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Working Hours with Children

(9 Posts)
boyshoes Sat 02-Mar-13 10:17:02

Hi I am new to Mumsnet but am wondering if anyone has any advice or views on my situation:

I have been back at work full time for a year. I have had some ups and downs with my manager but he has recently told me he expects me to be 'available' as and when my team need me and particularly if this is after 5.30pm which is my contracted end of the working day. I am aware this is not right but he his saying he knows I leave on time as I have children but I should be accommodating my team (who incidently don't have children).

I know as an employer I can request flexibility due to my dependents but does anyone know if they should be allowed to request this from me. My contract states I 'may be required to work aditional hours at busy times: flexibility is essential to meet the needs of the business and every effort will be made to provide reasonable notice of the need to work for additional hours'.

Grateful of any advice anyone has!

Wishihadabs Sat 02-Mar-13 10:22:22

Well it is in your contract. I think the key here is reasonable notice. Tell us a bit more, what childcare arrangements are in place atm. Do you have a dp ? Parents locally ?I am assuming this is a relatively highly paid job you want to hang onto/progress in. Otherwise tell them to stuff it

MrsMargoLeadbetter Sat 02-Mar-13 10:45:18

I'd agree reasonable notice is key. Is he alluding to you looking at emails in the evening etc?

I think it is worth considering his comments in context of his general attitude to you. Does he "allow/enable" you to leave on time or does he appear at your desk at 4:55 with an urgent/big issue for discussion? Are they generally ok when you have time of for DC sickness etc? Are there lots of comments about the fact you can only stay until xx.

Without knowing more, I'd suggest you find out more about what is wrong currently inc examples. Talk to him about what has been compromised/hasn't happened due to you leaving at 5:30. What exactly does he mean? I'd set this all in the context of being committed and hard working and that you want him to be reassured that you are delivering etc.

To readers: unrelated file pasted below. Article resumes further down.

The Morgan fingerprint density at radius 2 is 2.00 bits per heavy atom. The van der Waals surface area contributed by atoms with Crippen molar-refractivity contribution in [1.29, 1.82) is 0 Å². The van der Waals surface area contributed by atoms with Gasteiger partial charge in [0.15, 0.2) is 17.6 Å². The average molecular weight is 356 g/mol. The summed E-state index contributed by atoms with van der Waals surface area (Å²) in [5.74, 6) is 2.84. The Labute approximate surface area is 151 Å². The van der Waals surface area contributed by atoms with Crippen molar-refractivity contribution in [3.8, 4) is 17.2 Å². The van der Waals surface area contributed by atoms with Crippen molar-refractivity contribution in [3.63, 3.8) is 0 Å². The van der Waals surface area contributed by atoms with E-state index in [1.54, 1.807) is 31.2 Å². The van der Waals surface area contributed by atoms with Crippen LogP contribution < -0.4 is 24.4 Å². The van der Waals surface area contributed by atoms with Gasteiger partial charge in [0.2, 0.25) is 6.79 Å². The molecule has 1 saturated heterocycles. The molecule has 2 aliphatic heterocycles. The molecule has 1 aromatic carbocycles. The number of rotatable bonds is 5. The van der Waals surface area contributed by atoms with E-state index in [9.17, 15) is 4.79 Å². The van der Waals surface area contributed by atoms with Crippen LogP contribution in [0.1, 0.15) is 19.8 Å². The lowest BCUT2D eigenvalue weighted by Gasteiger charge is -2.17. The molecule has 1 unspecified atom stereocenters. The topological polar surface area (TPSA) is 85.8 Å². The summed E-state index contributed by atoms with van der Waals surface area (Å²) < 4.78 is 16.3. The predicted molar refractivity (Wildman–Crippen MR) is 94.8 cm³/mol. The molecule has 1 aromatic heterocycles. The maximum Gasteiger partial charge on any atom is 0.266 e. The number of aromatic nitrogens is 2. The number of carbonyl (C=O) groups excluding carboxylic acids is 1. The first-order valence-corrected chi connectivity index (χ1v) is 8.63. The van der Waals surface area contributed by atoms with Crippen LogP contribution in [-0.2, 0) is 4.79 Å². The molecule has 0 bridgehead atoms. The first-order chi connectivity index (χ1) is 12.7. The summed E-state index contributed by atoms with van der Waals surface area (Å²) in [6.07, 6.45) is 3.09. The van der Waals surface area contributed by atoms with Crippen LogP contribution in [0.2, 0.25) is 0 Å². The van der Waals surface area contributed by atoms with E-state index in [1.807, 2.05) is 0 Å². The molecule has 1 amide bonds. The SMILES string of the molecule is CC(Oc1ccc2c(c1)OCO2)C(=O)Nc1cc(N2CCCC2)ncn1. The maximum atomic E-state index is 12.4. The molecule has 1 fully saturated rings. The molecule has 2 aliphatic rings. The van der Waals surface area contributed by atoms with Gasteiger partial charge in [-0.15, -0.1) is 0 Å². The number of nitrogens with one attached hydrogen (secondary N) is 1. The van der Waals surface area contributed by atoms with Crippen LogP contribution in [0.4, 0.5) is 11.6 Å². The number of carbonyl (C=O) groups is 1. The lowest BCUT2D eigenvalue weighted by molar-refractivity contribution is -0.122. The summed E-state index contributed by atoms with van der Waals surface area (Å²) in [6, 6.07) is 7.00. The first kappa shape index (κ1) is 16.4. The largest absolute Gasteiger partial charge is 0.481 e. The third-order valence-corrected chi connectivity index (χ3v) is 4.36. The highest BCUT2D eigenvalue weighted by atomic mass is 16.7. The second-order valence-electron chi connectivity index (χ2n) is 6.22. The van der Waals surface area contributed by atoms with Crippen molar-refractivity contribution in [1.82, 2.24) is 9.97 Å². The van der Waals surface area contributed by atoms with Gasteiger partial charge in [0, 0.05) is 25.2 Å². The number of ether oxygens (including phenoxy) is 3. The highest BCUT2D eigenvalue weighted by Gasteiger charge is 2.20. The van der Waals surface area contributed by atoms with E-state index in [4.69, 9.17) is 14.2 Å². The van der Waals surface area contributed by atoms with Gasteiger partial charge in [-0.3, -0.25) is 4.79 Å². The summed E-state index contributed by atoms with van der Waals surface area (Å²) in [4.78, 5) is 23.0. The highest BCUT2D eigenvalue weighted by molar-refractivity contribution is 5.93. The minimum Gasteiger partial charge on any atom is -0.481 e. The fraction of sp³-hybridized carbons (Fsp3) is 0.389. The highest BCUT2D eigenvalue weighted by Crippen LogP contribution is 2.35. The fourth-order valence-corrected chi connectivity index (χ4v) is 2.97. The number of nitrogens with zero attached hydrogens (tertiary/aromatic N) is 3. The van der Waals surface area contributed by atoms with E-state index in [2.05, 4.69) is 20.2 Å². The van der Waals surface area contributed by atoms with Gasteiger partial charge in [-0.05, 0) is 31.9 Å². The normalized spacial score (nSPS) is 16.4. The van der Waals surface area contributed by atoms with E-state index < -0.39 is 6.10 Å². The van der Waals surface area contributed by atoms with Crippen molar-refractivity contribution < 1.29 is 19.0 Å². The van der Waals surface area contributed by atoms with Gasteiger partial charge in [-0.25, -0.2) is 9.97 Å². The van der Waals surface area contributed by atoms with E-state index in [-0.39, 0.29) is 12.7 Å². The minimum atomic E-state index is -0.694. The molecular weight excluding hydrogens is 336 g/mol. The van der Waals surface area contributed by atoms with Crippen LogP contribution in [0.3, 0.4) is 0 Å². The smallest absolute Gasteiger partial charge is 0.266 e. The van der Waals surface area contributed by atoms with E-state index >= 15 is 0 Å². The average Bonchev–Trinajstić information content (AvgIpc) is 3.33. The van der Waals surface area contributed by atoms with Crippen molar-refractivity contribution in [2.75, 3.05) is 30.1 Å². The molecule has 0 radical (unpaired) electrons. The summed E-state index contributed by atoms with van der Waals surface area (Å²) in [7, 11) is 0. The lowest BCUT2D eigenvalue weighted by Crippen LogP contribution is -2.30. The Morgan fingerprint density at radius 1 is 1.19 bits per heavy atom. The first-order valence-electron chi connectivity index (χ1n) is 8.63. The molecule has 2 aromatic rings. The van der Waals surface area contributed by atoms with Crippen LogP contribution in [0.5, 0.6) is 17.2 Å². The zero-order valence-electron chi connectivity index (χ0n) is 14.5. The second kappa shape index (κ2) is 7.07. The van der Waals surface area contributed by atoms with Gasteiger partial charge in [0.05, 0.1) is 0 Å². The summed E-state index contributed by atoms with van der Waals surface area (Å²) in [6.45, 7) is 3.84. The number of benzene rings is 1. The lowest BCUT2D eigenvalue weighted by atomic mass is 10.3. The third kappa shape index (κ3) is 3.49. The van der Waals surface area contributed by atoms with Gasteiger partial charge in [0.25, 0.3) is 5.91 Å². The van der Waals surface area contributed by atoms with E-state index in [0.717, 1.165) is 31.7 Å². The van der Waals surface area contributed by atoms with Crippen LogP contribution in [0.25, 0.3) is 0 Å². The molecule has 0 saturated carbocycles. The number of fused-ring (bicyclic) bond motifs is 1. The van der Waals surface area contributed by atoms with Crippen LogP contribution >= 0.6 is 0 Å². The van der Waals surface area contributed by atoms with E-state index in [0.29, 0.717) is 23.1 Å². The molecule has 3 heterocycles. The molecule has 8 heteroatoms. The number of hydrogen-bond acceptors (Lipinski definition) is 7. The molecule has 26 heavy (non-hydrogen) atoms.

If their approach is generally ok (although your post might suggest they are not) then I'd try to get him onside. It could be something as simple as agreeing you will (with he best of your ability) look at a specific email if a team member needs a response that evening.

However, as your are full time I do really question what is so urgent that it cannot be sorted the next am.

As I read your post it reminded me of a boss I had, he just required reaasurance. How do you feedback to him? Does he need to know more etc?

Not sure if that helps. I would try not to panic until you know exactly what he means.

MrsMargoLeadbetter Sat 02-Mar-13 10:47:34

Re the responding to an email, I mean they'd need to give you a heads up. Agreeing to read emails every night isn't a good idea and I wouldn't have thought it is necess.

boyshoes Sat 02-Mar-13 11:40:11

Many thanks for all your comments, I actually do read emails every night from about 7.30-10 when they are received and every morning from 7.30 till 9 on my blackberry.

Good point - I am full time and usually at work by 8.30 despite contract not starting till 9am so I can (and do deal with issues before he arrives).

Have never been given any notice that I need to work beyond 5.30 and am going to put in writing I will be available to do this with notice as per my contract.

My other half does most of the childcare with the exception of Fri when I have to drop off so cannot be at work before 9 and have to leave on time.